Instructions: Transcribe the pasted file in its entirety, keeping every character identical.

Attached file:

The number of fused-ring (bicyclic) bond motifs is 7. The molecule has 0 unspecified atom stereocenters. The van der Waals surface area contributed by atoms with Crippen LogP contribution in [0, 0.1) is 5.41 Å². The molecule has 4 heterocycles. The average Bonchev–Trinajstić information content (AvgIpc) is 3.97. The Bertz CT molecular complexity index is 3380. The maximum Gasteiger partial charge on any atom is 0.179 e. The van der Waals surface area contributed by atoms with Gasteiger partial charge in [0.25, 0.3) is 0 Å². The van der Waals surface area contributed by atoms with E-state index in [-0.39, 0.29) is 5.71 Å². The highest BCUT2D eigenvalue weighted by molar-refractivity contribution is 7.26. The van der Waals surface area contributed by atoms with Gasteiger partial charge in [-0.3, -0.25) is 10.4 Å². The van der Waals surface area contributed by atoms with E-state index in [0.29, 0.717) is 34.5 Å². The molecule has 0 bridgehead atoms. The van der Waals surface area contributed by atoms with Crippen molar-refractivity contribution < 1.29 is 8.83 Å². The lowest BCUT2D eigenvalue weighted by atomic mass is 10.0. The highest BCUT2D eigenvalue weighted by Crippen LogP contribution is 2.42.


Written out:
The number of fused-ring (bicyclic) bond motifs is 7. The molecule has 0 unspecified atom stereocenters. The van der Waals surface area contributed by atoms with Crippen LogP contribution in [0, 0.1) is 5.41 Å². The molecule has 4 heterocycles. The average Bonchev–Trinajstić information content (AvgIpc) is 3.97. The Bertz CT molecular complexity index is 3380. The maximum Gasteiger partial charge on any atom is 0.179 e. The van der Waals surface area contributed by atoms with Gasteiger partial charge in [0.25, 0.3) is 0 Å². The van der Waals surface area contributed by atoms with E-state index in [-0.39, 0.29) is 5.71 Å². The highest BCUT2D eigenvalue weighted by molar-refractivity contribution is 7.26. The van der Waals surface area contributed by atoms with Gasteiger partial charge in [-0.3, -0.25) is 10.4 Å². The van der Waals surface area contributed by atoms with E-state index in [0.29, 0.717) is 34.5 Å². The molecule has 0 bridgehead atoms. The van der Waals surface area contributed by atoms with Crippen molar-refractivity contribution < 1.29 is 8.83 Å². The lowest BCUT2D eigenvalue weighted by atomic mass is 10.0. The highest BCUT2D eigenvalue weighted by Crippen LogP contribution is 2.42.